“I am Chocolate and You are Vanilla”


“I am Chocolate and You are Vanilla”

If you know myself or my family, you have heard this before.

This is my first acknowledgment of race. I was three years old while my mom was bathing me. She chuckled and explained that I was adopted, born in her heart, and although we had different skin colors, we were the same on the inside. After that short bath time convo, I pretty much left it at that for several years.

Being adopted, I never knew much about my true background. My parents were and have always been extraordinarily supportive of me and questions I had, but they could also only do so much at the time.

Learning About Me

When I was planning on starting a family, I was determined to know more about where I came from and my true culture. I took a 23&Me test and found out that I am 51.3% West African, 47.3% European, and 1.4% Native American. Since I have researched and researched about West African culture to learn as much as I can and incorporate various aspects into my home.

Being a bi-racial human is beautiful, but it is also challenging to navigate at times. Sometimes it is hard to figure out where exactly you fit in. I remember always looking up to Halle Berry as a role model. She looked like me, she was successful, and I just felt like I could relate to her. Given our current world, it is abundantly clear to me that I have to do my part in teaching my son about his ancestry, history, and his privilege due to his skin.

Raising My Son

When my little guy finally made it earthside, it came as a bit of a shock to us all that he was so light in skin tone, beautiful as all heck, but light none the less. The reasoning behind that is that his father is entirely European, so that took dominance trait wise.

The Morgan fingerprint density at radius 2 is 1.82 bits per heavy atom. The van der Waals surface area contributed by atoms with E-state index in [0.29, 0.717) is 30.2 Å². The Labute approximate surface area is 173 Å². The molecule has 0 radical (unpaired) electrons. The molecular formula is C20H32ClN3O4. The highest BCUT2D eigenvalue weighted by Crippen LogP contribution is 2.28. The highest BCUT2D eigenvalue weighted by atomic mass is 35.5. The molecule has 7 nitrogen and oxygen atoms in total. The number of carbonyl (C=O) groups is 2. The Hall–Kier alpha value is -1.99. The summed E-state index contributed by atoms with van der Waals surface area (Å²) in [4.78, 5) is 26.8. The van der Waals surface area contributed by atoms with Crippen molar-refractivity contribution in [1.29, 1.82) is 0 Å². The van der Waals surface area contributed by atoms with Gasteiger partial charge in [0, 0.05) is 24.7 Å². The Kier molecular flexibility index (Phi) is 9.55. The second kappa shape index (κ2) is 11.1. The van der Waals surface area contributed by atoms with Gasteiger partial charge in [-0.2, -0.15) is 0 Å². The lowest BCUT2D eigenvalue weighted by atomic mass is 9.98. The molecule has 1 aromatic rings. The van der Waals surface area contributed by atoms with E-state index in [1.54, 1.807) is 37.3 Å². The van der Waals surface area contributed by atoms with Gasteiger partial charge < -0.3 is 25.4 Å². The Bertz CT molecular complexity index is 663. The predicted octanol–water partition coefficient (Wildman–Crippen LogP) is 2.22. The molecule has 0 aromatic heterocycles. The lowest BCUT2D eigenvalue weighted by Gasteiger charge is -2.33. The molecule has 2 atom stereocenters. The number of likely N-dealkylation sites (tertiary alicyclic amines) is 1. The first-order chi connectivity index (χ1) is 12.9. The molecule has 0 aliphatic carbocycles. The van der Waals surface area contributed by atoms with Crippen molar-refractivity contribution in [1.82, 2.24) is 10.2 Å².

Although my son is part of me, which also clearly means he is part Black, when you look at him, that is not the first thing you think. He is privileged. 

It is a hard and sickening reality, but I am reasonably confident that my son is safer walking around in the world due to his lighter skin compared to others who are significantly darker. I am sure that he will have to face his fair share of “you have a black mom” comments, and he is privileged. 

I am his mother, so I will always worry about him. I am also aware that my worries are nothing compared to the Black mamas raising darker-skinned Black babies.

It is my job to teach him about his Black culture. 

As he matures, I will teach him about current events and the past. 

I commit to teaching him how to safely and properly advocate for himself, his friends, and others. To make sure he does understand the privilege he does have and to make sure he uses it properly to fight for others. 

Racism is taught. 

We need to do better for our children and communities. It starts at home. 

My little guy is almost three, so slightly younger than I was before I cognitively and verbally expressed the difference I saw in my skin and my mothers. 

But I am ready. 

I am educating myself on everything I can, buying tons of diversity inclusion books and toys, and preparing to have those discussions with him. I feel there is a great responsibility in raising white boys to be kind, compassionate, just, and especially now, more than ever, active in the work of dismantling big systems like white supremacy. But I also want him to identify, value, and establish a connection to his West African roots. 

Though I would never force him to identify with just one box to categorize himself, I want to teach him all that I can and help him if there is a time when he can’t find his place. 

I love my little guy as much as any other parent, question all my parenting choices as much as every other parent, and am ready to be open and honest with all race-based questions he has throughout his life. 

I don’t have all the answers, but I would love any insight, questions, and comments.